Day-trippers urged to stay away as beaches swell in the heatwave

Victoria Ward
·4-min read
A packed Camber Sands, in East Sussex, as UK holidaymakers flocked to the south coast on one of the hottest days of the year  - PAL Media/Alamy Live News/PAL Media/Alamy Live News
A packed Camber Sands, in East Sussex, as UK holidaymakers flocked to the south coast on one of the hottest days of the year - PAL Media/Alamy Live News/PAL Media/Alamy Live News

Day-trippers have been urged to stay away from packed beaches this weekend as record numbers of staycationers and soaring temperatures prompt concerns about social distancing.

The Met Office said temperatures reached 36.4C (97.5F) in Heathrow and Kew Gardens on Friday, the hottest August day since 2003 and the fifth hottest on record.

Thousands of people headed for the coast to make the most of the heatwave, leading to 70 coastguard callouts across the UK before midday.

The Met Office issued an amber alert, meaning temperatures could have a “significant” effect on health, and warned people to drink plenty of water and close curtains in rooms that face the sun.

In Bournemouth, visitors were said to have arrived at the beach as early as 3am on Friday, to bag the best spots.

By midday, 19 of 24 beaches along that stretch of Dorset coastline were full, with visitors urged to “head home”.

A mobile phone app launched by Bournemouth, Christchurch and Poole Council, showed the beaches, including Sandbanks, were already packed by 10.30am and listed under “avoid, social distancing not possible.”

The app updates beach congestion information three times a day across the whole seafront, which is broken down into zones.

A council spokesman said it had been downloaded 24,000 times and was so successful that other beaches had made enquiries about it.

However, he admitted they had no powers to close the beach if the warnings went unheeded, meaning the system is reliant on the public acting on its advice.

Swimmers enjoy the heatwave at Hathersage Lido in the Peak District - SWNS- LEEDS
Swimmers enjoy the heatwave at Hathersage Lido in the Peak District - SWNS- LEEDS

The M27 and A31 were gridlocked, with locals complaining about congested streets and car parks, as well as the mountains of litter left behind.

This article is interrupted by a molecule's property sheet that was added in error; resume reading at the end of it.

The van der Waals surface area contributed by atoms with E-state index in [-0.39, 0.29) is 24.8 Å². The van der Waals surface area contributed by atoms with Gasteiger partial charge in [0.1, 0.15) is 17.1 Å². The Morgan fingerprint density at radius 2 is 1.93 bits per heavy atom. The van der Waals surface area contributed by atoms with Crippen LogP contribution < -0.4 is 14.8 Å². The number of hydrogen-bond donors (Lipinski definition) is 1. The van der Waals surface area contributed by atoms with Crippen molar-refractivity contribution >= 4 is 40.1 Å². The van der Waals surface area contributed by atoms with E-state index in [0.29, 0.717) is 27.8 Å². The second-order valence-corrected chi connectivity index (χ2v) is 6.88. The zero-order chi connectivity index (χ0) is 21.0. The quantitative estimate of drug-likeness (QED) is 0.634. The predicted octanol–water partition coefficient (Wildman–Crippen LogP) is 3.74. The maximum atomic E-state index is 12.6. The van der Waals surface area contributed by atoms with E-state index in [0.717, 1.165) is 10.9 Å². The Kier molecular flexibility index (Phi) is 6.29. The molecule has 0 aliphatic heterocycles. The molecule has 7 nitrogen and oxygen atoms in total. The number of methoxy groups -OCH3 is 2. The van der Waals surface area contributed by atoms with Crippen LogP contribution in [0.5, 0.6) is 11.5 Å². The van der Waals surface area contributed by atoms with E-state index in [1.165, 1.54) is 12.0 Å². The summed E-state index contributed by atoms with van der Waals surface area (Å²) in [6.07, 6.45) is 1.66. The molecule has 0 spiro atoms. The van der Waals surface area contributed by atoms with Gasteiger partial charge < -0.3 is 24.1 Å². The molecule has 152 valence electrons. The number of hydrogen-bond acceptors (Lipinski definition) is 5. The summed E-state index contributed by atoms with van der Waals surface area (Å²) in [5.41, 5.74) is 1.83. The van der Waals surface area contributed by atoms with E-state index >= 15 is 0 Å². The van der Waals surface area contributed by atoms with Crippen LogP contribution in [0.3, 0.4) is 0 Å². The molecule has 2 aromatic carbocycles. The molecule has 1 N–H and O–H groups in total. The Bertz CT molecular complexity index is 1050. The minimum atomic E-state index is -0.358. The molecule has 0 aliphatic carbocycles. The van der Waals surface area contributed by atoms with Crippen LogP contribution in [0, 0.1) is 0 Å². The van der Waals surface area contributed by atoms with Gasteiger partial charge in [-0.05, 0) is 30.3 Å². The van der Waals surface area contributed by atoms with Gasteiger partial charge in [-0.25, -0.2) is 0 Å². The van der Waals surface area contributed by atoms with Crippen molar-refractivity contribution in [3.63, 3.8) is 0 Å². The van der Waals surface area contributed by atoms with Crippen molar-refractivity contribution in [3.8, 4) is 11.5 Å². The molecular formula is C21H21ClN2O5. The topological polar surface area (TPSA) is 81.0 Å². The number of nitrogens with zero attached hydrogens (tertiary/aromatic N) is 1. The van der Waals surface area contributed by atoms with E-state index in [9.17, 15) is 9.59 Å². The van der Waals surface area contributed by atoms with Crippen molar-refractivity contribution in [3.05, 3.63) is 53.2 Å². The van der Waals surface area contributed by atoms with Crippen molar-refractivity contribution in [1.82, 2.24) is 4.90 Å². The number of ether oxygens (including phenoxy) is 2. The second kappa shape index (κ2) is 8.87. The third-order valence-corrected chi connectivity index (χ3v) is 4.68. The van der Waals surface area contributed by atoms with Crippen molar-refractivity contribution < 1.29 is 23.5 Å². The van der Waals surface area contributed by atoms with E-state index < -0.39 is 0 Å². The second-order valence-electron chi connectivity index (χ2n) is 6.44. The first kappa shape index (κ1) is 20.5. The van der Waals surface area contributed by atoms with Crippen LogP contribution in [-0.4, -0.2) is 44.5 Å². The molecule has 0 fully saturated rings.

The council shut the roads to Durdle Door, Dorset’s famed limestone arch.

Popular beaches in Kent, including Main Sands in Margate and Joss Bay in Broadstairs, were also nearing capacity by mid-afternoon, prompting Thanet District Council to urge visitors to stay away or consider alternatives, while the Lake District is seemingly becoming the go-to destination for party-loving staycationers

Brighton and Camber Sands beaches were also packed, while roads were gridlocked for miles around Clacton-on-Sea, Essex.

In Wales, Whitmore Bay on Barry Island proved a magnet for visitors, perhaps inspired by the Duke and Duchess of Cambridge’s visit last week.

Dylan Bullard, a councillor from Pwllheli, North Wales, warned that the town was “bedlam.”

“If you’re thinking of coming into town, please consider leaving it to later,” he said.

“The car parks are full and cars are parked illegally. Social distancing is impossible at the moment and people are queuing to get into shops.”

A chocolate Cocker Spaniel cools off in the boating bake in Abington Park, Northampton - Keith J Smith/Alamy Live News
A chocolate Cocker Spaniel cools off in the boating bake in Abington Park, Northampton - Keith J Smith/Alamy Live News

In Northumberland, there were reports of vehicles blocking emergency access to the beach at Beadnell Bay, while at Longleat Safari Park in Wiltshire, giraffes were given frozen carrot and willow leaf balls and lemurs tucked into watermelon-based lollies.

In Surrey, eight fire engines were dispatched to tackle a massive wildfire on Chobham Common, where up to ten hectares of undergrowth were alight.

Public Health England (PHE) issued a heat-health warning urging people to take precautions.

Meanwhile, Ian Kelman, professor of disasters and health at University College London, warned the UK’s rising temperatures will make it “highly dangerous” for people to be outside if more is not done to curtail climate change.

He said: “These temperatures are unfortunately in line with the expectations for heat under climate change, which is one of the most concerning health impacts.

“Without stopping human-caused climate change, these levels of summer heat and humidity will become regular, making it highly dangerous for us to be outdoors and even indoors without continual cooling.

“Air pollution can also worsen under heat with its knock-on health effects, such as for cancer and asthma.”

Michael Byrne, lecturer in earth and environmental sciences at the University of St Andrews, warned: “Breaking temperature records year-on-year will absolutely keep happening, unless we take drastic action against climate change that’s a certainty.”

The stifling temperatures are forecast to continue across the South East on Saturday, when the mercury could nudge 37C, with a risk of thunderstorms by Monday.